## Recreational Math## Card and Dice Games |

## What are the odds when playing craps? |

Craps is probably the most popular game of chance in the world; it is also illegal to play in many places. But it has a long history: It was played in ancient Greece and Rome and was even a mainstay of some old 1930s and ‘40s movies. Craps can be played using a wall and a pair of dice. It is a popular casino game in places such as Las Vegas—and even on the Internet—with betting on craps involving a complex equation.

Its popularity no doubt comes from its simplicity. In craps, a player throws two dice; their number (roll) is the total of the dots on the top faces of the dice. If the initial roll is a 7 or 11 (called a natural), the player wins. If the number 2, 3, or 12 comes up—called craps—the player loses, but keeps the dice. If the sum of the dice adds up to the number 4, 5, 6, 8, 9, or 10, that number becomes the thrower’s “point.” The player then continues to shoot until he or she throws the point number again, in which case the gambler wins and retains the dice. But if the player shoots a sum of 7 before he or she can roll the point value, he or she loses and gives the dice to the next player.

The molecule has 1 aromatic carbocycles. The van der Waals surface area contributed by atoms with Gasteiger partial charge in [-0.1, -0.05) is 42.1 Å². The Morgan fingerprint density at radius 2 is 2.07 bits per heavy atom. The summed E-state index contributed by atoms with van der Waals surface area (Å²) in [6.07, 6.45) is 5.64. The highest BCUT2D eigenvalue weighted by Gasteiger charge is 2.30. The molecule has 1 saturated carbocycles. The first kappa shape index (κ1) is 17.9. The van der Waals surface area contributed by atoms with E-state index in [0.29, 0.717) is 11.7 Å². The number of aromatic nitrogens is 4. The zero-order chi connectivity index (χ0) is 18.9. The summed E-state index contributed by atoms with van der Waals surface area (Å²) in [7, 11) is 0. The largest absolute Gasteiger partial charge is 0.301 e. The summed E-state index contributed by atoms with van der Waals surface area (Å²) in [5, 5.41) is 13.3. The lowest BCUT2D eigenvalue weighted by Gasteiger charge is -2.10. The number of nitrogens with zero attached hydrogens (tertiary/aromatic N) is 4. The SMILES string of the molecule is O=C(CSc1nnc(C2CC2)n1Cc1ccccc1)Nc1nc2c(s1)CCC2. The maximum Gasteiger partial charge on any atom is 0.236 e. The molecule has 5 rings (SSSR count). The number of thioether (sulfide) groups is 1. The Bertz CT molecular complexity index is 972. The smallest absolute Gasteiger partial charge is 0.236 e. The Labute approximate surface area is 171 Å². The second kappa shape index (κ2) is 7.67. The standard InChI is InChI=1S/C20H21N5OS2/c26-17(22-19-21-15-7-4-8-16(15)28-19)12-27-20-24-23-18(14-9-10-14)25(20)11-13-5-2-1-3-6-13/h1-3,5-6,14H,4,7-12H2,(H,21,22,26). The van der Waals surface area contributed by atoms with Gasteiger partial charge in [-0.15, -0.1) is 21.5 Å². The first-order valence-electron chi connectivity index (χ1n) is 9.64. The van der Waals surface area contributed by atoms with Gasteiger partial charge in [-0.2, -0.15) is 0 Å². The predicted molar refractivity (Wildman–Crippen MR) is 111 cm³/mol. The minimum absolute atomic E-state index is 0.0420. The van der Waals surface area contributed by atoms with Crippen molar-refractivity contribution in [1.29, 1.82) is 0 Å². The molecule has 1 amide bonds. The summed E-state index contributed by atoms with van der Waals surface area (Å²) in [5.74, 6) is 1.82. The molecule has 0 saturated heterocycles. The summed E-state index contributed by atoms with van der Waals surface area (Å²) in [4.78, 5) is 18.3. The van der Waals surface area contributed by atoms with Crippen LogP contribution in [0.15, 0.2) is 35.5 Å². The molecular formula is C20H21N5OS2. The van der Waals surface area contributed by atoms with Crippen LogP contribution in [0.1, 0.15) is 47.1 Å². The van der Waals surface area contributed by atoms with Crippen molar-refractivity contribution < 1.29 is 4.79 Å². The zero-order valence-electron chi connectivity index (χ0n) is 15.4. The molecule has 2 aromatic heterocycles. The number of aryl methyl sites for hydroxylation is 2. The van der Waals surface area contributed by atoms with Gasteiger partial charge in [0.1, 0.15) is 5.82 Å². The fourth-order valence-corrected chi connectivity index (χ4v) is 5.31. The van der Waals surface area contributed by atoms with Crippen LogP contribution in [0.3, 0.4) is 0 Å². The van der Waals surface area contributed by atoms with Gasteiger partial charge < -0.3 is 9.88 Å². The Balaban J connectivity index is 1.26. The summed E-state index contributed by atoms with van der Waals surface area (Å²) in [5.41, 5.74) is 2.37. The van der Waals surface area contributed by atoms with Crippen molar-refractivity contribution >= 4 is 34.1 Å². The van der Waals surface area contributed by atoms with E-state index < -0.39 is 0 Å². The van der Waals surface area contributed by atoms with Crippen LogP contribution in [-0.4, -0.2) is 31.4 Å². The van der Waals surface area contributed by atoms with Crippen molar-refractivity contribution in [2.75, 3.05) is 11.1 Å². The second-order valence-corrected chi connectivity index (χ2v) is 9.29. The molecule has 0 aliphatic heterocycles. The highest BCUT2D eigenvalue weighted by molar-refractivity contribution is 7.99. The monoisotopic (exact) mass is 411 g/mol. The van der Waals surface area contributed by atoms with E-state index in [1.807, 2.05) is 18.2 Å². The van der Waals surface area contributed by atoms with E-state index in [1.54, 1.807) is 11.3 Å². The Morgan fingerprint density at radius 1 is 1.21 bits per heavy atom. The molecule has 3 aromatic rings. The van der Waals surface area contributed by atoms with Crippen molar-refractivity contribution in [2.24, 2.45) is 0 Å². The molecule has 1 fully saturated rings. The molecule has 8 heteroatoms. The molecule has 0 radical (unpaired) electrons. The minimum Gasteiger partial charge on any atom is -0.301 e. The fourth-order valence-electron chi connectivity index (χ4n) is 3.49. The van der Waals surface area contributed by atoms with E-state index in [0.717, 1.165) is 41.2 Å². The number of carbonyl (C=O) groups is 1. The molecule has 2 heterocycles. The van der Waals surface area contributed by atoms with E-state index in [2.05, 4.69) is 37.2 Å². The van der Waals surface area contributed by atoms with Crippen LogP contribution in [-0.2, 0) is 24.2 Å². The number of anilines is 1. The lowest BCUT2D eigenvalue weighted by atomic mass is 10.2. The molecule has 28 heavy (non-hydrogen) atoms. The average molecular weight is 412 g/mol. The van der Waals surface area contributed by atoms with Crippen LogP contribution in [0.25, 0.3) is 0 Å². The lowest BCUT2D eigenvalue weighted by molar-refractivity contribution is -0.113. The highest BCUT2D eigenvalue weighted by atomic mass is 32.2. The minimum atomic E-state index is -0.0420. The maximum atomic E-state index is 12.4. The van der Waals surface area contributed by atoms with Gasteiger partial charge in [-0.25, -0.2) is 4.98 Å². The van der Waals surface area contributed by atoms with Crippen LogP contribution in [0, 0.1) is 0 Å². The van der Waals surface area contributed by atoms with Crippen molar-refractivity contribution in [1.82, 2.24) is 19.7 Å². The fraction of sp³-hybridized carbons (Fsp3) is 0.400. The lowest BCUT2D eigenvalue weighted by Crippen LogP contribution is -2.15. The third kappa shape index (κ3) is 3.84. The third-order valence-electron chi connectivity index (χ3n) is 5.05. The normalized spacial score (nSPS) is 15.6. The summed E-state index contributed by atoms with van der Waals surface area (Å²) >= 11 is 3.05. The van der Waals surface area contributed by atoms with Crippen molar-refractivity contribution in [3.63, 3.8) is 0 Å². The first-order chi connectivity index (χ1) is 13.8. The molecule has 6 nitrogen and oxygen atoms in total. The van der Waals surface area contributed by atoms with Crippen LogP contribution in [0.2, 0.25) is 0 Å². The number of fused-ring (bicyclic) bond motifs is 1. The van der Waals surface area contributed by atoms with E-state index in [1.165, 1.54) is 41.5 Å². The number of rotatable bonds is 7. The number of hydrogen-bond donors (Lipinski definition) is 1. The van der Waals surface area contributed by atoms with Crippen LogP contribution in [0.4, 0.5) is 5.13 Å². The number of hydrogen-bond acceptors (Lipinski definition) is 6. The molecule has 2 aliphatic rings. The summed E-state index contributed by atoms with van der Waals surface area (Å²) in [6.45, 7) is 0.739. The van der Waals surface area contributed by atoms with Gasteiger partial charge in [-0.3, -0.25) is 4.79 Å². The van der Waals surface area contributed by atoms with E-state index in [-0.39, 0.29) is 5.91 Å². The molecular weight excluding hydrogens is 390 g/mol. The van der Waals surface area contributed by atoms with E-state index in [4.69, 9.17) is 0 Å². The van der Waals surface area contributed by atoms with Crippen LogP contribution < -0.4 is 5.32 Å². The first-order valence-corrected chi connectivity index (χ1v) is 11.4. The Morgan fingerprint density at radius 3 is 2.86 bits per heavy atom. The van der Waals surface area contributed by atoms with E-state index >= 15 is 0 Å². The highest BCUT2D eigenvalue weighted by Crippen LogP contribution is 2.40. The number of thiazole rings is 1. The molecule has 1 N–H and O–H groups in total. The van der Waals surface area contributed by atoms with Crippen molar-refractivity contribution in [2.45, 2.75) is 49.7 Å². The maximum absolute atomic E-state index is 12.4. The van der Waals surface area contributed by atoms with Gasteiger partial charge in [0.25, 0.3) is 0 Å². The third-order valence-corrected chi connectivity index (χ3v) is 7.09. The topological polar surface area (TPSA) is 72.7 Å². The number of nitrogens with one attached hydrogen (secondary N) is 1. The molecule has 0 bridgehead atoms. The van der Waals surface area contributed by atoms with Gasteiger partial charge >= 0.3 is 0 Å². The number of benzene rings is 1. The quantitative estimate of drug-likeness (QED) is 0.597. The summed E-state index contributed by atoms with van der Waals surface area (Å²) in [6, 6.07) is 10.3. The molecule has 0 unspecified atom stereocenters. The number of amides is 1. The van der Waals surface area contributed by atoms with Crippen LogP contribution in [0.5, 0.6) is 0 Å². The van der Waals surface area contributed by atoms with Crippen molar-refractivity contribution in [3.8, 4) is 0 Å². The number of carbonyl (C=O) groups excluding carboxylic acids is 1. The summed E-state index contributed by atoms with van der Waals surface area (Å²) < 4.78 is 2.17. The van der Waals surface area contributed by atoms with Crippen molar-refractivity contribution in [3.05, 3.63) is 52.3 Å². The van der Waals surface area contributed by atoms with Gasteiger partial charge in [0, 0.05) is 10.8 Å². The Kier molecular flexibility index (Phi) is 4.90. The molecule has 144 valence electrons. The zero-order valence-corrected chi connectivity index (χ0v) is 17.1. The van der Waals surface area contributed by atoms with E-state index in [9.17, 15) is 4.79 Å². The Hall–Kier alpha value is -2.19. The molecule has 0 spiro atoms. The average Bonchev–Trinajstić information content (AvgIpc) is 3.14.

Craps is truly a game of chance, with the probability mathematics of craps fairly straightforward. For example, take the probability of winning on a roll-by-roll basis, in which *P(p = n)* is the probability of rolling a point *n*. The resulting numbers show that the probability of winning is 244/495, or the shooter wins about 49.2929 percent of the time.